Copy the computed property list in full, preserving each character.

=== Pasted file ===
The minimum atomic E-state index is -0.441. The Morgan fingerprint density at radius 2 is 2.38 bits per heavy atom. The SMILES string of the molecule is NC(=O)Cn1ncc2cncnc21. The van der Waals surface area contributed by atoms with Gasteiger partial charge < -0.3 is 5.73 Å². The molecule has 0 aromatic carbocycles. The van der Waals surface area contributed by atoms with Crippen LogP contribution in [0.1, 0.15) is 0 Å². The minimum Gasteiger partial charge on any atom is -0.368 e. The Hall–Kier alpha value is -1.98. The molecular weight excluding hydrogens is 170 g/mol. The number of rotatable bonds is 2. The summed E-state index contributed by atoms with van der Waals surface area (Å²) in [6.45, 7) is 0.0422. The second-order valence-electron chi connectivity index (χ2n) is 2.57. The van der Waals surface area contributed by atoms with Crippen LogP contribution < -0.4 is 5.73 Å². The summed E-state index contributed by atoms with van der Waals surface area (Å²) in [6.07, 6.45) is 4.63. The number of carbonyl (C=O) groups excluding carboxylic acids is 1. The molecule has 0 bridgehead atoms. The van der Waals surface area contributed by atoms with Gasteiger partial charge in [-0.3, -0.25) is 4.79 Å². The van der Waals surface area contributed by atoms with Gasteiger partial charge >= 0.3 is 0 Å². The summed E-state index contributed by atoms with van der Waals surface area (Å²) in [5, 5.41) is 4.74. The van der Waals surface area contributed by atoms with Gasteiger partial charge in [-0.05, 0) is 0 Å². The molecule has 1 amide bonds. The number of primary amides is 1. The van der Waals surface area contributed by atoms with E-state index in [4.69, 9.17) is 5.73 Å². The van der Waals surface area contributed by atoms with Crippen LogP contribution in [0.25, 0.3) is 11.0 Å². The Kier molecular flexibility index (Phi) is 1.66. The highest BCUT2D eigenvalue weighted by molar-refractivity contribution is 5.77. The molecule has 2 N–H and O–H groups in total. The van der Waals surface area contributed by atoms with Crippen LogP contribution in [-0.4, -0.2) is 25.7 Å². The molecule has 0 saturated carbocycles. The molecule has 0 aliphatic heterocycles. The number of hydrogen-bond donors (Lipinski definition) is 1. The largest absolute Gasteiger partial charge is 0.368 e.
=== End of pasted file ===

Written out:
The minimum atomic E-state index is -0.441. The Morgan fingerprint density at radius 2 is 2.38 bits per heavy atom. The SMILES string of the molecule is NC(=O)Cn1ncc2cncnc21. The van der Waals surface area contributed by atoms with Gasteiger partial charge < -0.3 is 5.73 Å². The molecule has 0 aromatic carbocycles. The van der Waals surface area contributed by atoms with Crippen LogP contribution in [0.1, 0.15) is 0 Å². The minimum Gasteiger partial charge on any atom is -0.368 e. The Hall–Kier alpha value is -1.98. The molecular weight excluding hydrogens is 170 g/mol. The number of rotatable bonds is 2. The summed E-state index contributed by atoms with van der Waals surface area (Å²) in [6.45, 7) is 0.0422. The second-order valence-electron chi connectivity index (χ2n) is 2.57. The van der Waals surface area contributed by atoms with Crippen LogP contribution < -0.4 is 5.73 Å². The summed E-state index contributed by atoms with van der Waals surface area (Å²) in [6.07, 6.45) is 4.63. The number of carbonyl (C=O) groups excluding carboxylic acids is 1. The molecule has 0 bridgehead atoms. The van der Waals surface area contributed by atoms with Gasteiger partial charge in [-0.3, -0.25) is 4.79 Å². The van der Waals surface area contributed by atoms with Gasteiger partial charge >= 0.3 is 0 Å². The summed E-state index contributed by atoms with van der Waals surface area (Å²) in [5, 5.41) is 4.74. The van der Waals surface area contributed by atoms with Gasteiger partial charge in [-0.05, 0) is 0 Å². The molecule has 1 amide bonds. The number of primary amides is 1. The van der Waals surface area contributed by atoms with E-state index in [4.69, 9.17) is 5.73 Å². The van der Waals surface area contributed by atoms with Crippen LogP contribution in [0.25, 0.3) is 11.0 Å². The Kier molecular flexibility index (Phi) is 1.66. The highest BCUT2D eigenvalue weighted by molar-refractivity contribution is 5.77. The molecule has 2 N–H and O–H groups in total. The van der Waals surface area contributed by atoms with Crippen LogP contribution in [-0.4, -0.2) is 25.7 Å². The molecule has 0 saturated carbocycles. The molecule has 0 aliphatic heterocycles. The number of hydrogen-bond donors (Lipinski definition) is 1. The largest absolute Gasteiger partial charge is 0.368 e.